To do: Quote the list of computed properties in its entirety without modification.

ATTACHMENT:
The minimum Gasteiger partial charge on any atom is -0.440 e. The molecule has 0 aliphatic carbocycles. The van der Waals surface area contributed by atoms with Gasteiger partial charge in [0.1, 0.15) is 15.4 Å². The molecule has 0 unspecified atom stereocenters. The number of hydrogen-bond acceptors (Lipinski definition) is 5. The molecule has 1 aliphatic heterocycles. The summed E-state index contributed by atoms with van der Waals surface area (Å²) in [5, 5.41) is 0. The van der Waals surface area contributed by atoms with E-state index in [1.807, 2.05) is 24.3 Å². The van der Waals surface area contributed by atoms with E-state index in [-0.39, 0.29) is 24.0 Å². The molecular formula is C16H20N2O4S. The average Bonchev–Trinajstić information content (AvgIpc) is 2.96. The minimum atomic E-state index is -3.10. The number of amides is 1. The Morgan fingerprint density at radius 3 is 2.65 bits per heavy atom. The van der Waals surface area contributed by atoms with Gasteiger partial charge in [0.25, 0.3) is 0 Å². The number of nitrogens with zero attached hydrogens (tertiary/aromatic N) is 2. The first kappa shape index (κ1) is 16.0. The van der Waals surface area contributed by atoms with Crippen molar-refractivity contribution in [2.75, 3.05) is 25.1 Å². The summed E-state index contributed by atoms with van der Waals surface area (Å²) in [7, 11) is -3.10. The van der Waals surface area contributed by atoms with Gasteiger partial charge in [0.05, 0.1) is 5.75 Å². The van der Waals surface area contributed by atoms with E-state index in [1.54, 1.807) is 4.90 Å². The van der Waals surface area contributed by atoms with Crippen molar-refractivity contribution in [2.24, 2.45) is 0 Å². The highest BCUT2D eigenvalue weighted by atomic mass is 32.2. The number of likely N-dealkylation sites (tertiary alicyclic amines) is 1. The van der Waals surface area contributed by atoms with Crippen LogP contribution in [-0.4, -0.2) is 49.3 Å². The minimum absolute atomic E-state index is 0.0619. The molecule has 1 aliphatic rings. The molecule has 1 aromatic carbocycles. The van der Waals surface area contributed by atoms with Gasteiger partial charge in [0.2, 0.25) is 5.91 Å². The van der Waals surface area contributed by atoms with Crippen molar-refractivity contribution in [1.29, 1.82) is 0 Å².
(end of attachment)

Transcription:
The minimum Gasteiger partial charge on any atom is -0.440 e. The molecule has 0 aliphatic carbocycles. The van der Waals surface area contributed by atoms with Gasteiger partial charge in [0.1, 0.15) is 15.4 Å². The molecule has 0 unspecified atom stereocenters. The number of hydrogen-bond acceptors (Lipinski definition) is 5. The molecule has 1 aliphatic heterocycles. The summed E-state index contributed by atoms with van der Waals surface area (Å²) in [5, 5.41) is 0. The van der Waals surface area contributed by atoms with E-state index in [1.807, 2.05) is 24.3 Å². The van der Waals surface area contributed by atoms with E-state index in [-0.39, 0.29) is 24.0 Å². The molecular formula is C16H20N2O4S. The average Bonchev–Trinajstić information content (AvgIpc) is 2.96. The minimum atomic E-state index is -3.10. The number of amides is 1. The Morgan fingerprint density at radius 3 is 2.65 bits per heavy atom. The van der Waals surface area contributed by atoms with Gasteiger partial charge in [0.25, 0.3) is 0 Å². The number of nitrogens with zero attached hydrogens (tertiary/aromatic N) is 2. The first kappa shape index (κ1) is 16.0. The van der Waals surface area contributed by atoms with Crippen molar-refractivity contribution in [2.75, 3.05) is 25.1 Å². The summed E-state index contributed by atoms with van der Waals surface area (Å²) in [7, 11) is -3.10. The van der Waals surface area contributed by atoms with Gasteiger partial charge in [0.05, 0.1) is 5.75 Å². The van der Waals surface area contributed by atoms with E-state index in [1.54, 1.807) is 4.90 Å². The van der Waals surface area contributed by atoms with Crippen molar-refractivity contribution in [2.24, 2.45) is 0 Å². The highest BCUT2D eigenvalue weighted by atomic mass is 32.2. The number of likely N-dealkylation sites (tertiary alicyclic amines) is 1. The van der Waals surface area contributed by atoms with Crippen LogP contribution in [-0.4, -0.2) is 49.3 Å². The minimum absolute atomic E-state index is 0.0619. The molecule has 1 aliphatic rings. The molecule has 1 aromatic carbocycles. The van der Waals surface area contributed by atoms with Gasteiger partial charge in [0.2, 0.25) is 5.91 Å². The van der Waals surface area contributed by atoms with Crippen molar-refractivity contribution in [1.29, 1.82) is 0 Å².